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Granroth gives State of the Chamber address

Arlington-Smokey Point Chamber of Commerce President Kristen Granroth delivers the State of the Chamber address at the Medallion Hotel in Smokey Point on Nov. 12. - Kirk Boxleitner
Arlington-Smokey Point Chamber of Commerce President Kristen Granroth delivers the State of the Chamber address at the Medallion Hotel in Smokey Point on Nov. 12.
— image credit: Kirk Boxleitner

SMOKEY POINT — The Arlington-Smokey Point Chamber of Commerce is on the grow, according to Chamber President Kristen Granroth during her State of the Chamber address at the Medallion Hotel in Smokey Point on Tuesday, Nov. 12.

“This past year has been exciting and stressful, but mostly really good,” said Granroth, who reported that the Chamber achieved a record-high membership number of 212 in 2013, up from 189 in 2012 and 138 in 2011. “This is a clear sign that people are seeing the increased value of the Chamber, as we not only recruit new members, but also welcome back old members.”

Granroth explained that the Chamber paid heed to the feedback it received from its last end-of-year survey, to try and give Chamber members more of what they want.

“You wanted more networking opportunities and more direct information about our business community, as well as the challenges facing it,” Granroth said. “We got rid of a lot of the fluff, like the motivational speakers, to focus more on matters that directly impact your businesses and your community, which also helps us do a better job of promoting your businesses.”

To that end, Granroth noted that the Chamber has taken to social media channels to promote not only its businesses, but also various events in the local community.

“We’re regularly updating our Facebook page so that all that information is right at your fingertips,” Granroth said of the site at www.facebook.com/ASPchamber.

Granroth cited the production of a profitable Chamber Directory for its members this year, and while she acknowledged that the Chamber offices’ transition to part-time staffing is still in the works, she touted it as a more streamlined model and a fiscally responsible move that serves as “an example of changes to come to keep us strong.”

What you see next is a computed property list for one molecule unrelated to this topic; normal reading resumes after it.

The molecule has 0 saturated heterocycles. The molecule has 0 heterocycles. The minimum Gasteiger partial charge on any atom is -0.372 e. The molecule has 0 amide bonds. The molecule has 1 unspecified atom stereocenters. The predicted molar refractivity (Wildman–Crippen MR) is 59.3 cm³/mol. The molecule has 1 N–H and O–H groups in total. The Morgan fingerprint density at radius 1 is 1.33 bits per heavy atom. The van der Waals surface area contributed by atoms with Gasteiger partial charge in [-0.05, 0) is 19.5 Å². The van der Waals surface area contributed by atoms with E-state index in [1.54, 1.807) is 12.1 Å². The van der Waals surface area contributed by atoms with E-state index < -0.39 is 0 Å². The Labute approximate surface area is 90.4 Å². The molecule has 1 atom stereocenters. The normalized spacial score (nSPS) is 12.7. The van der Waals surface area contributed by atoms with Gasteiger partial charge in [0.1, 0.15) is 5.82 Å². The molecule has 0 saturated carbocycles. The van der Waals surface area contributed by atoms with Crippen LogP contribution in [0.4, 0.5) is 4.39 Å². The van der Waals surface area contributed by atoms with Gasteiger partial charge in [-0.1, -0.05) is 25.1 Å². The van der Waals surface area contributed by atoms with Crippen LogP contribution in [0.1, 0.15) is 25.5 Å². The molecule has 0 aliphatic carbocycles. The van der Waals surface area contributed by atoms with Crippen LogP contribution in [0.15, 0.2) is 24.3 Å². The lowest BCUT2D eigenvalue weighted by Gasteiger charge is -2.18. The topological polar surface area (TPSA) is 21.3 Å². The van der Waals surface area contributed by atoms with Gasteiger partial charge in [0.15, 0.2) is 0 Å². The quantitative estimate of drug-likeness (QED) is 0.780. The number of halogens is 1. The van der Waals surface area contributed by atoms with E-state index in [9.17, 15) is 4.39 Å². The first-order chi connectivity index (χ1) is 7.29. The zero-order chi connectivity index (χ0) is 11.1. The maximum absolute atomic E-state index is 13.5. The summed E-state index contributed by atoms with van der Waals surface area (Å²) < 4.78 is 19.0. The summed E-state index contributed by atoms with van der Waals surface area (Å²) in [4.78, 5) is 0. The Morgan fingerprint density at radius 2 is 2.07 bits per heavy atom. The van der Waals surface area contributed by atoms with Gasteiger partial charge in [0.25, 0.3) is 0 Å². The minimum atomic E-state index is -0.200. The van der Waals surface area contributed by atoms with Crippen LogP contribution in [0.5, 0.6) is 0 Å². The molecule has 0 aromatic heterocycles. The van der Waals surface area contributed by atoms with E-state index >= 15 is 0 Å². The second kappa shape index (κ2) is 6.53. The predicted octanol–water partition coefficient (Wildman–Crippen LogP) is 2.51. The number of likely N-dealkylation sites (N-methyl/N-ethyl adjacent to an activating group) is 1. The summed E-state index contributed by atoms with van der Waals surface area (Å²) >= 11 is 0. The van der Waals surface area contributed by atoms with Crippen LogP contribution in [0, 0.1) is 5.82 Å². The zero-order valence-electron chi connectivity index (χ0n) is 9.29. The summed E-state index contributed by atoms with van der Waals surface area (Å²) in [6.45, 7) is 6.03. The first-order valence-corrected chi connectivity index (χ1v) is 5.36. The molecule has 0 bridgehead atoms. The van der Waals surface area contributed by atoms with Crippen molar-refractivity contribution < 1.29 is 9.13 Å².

Another paradigm shift in operations that Granroth reported is that the Chamber’s planning for 2014 will be undertaken by its entire Board of Directors, rather than just a smaller committee.

“That way, we can pull from our entire toolbox of professionals to make the best decisions for the ongoing strength of the Chamber,” Granroth said. “In 2013, the Chamber saw more than its share of financial drama, but lessons have been learned, and changes are underway to strengthen our future.”

As evidence of the Chamber’s improved financial status, Granroth predicted that its only debit’s remaining balance of $1,000 is set to be paid in full by the end of this year, and stated that the Chamber’s intention is not to maintain any debit from that point forward.

“Again, our entire Board has been included in the budget committee this year, so we’re getting all of our great minds together to ensure that we have a solid financial future,” Granroth said. “We need to stay solvent, and we want to keep that process completely transparent.”

As part of its refined focus on business development within the community, Granroth described how the Chamber has streamlined its events by ceding the annual Fourth of July parade to the Cascade Valley Hospital and Clinics, which now serve as that event’s sole sponsor, as well as by letting go of events such as its carnival and barbecue cook-off.

“Those events weren’t really growing our businesses, so we decided that we weren’t the right home for them,” Granroth said. “This lets us renew our commitment to our primary mission.”

By contrast, Granroth boasted of the ever-escalating attendance numbers of the Chamber’s Business After Hours meetings, which take place on the third Thursday of every month at various businesses throughout Arlington and Smokey Point.

“Those have been really productive,” Granroth said. “They’re providing more and more value for both the host businesses and those who attend. Not only are they fun, but they’re the single best way to get to know your local businesses, making it that much easier to send business their way and receive it from them in turn.”

Granroth closed her remarks by thanking not only Chamber Vice President Julie Morse, Chamber Manager Mary Jane Harmon and the Board of Directors, but also the Chamber Ambassadors, who include Renae James, James Eubanks, Michele Wiley, Nancy Winkley, Nola Smith and Carrie Byrum.

“Our Ambassadors are all volunteers, and have been absolutely crucial to the success of the Chamber,” Granroth said. “Despite the hard times, 2013 was a good year for growth at the Chamber, and we’re excited to partner with our businesses in moving forward.”

 

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